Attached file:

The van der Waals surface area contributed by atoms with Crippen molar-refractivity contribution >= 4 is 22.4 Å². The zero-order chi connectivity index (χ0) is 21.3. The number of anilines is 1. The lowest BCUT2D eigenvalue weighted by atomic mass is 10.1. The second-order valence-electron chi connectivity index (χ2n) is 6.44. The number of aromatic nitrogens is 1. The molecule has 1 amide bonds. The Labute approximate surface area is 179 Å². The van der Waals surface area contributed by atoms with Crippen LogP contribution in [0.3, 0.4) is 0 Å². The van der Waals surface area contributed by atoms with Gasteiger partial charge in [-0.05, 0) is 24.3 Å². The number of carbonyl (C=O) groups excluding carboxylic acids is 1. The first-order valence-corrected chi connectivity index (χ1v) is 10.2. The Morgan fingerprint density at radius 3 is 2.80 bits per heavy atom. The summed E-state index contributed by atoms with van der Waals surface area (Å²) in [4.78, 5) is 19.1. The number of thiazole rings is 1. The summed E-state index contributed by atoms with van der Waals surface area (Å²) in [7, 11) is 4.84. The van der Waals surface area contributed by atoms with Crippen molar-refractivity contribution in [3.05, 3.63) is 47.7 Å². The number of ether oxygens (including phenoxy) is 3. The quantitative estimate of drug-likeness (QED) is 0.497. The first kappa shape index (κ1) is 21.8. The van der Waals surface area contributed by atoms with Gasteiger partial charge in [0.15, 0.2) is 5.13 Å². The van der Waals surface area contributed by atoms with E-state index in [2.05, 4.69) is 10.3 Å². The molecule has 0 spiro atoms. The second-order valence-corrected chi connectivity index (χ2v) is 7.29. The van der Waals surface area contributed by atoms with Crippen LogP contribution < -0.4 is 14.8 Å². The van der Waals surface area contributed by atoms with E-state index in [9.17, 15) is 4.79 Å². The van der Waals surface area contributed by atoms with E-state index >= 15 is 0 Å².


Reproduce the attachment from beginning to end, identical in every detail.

The van der Waals surface area contributed by atoms with Crippen molar-refractivity contribution >= 4 is 22.4 Å². The zero-order chi connectivity index (χ0) is 21.3. The number of anilines is 1. The lowest BCUT2D eigenvalue weighted by atomic mass is 10.1. The second-order valence-electron chi connectivity index (χ2n) is 6.44. The number of aromatic nitrogens is 1. The molecule has 1 amide bonds. The Labute approximate surface area is 179 Å². The van der Waals surface area contributed by atoms with Crippen LogP contribution in [0.3, 0.4) is 0 Å². The van der Waals surface area contributed by atoms with Gasteiger partial charge in [-0.05, 0) is 24.3 Å². The number of carbonyl (C=O) groups excluding carboxylic acids is 1. The first-order valence-corrected chi connectivity index (χ1v) is 10.2. The Morgan fingerprint density at radius 3 is 2.80 bits per heavy atom. The summed E-state index contributed by atoms with van der Waals surface area (Å²) in [4.78, 5) is 19.1. The number of thiazole rings is 1. The summed E-state index contributed by atoms with van der Waals surface area (Å²) in [7, 11) is 4.84. The van der Waals surface area contributed by atoms with Crippen molar-refractivity contribution in [3.05, 3.63) is 47.7 Å². The number of ether oxygens (including phenoxy) is 3. The quantitative estimate of drug-likeness (QED) is 0.497. The first kappa shape index (κ1) is 21.8. The van der Waals surface area contributed by atoms with Gasteiger partial charge in [0.15, 0.2) is 5.13 Å². The van der Waals surface area contributed by atoms with E-state index in [2.05, 4.69) is 10.3 Å². The molecule has 0 spiro atoms. The second-order valence-corrected chi connectivity index (χ2v) is 7.29. The van der Waals surface area contributed by atoms with Crippen LogP contribution < -0.4 is 14.8 Å². The van der Waals surface area contributed by atoms with E-state index in [9.17, 15) is 4.79 Å². The van der Waals surface area contributed by atoms with E-state index >= 15 is 0 Å².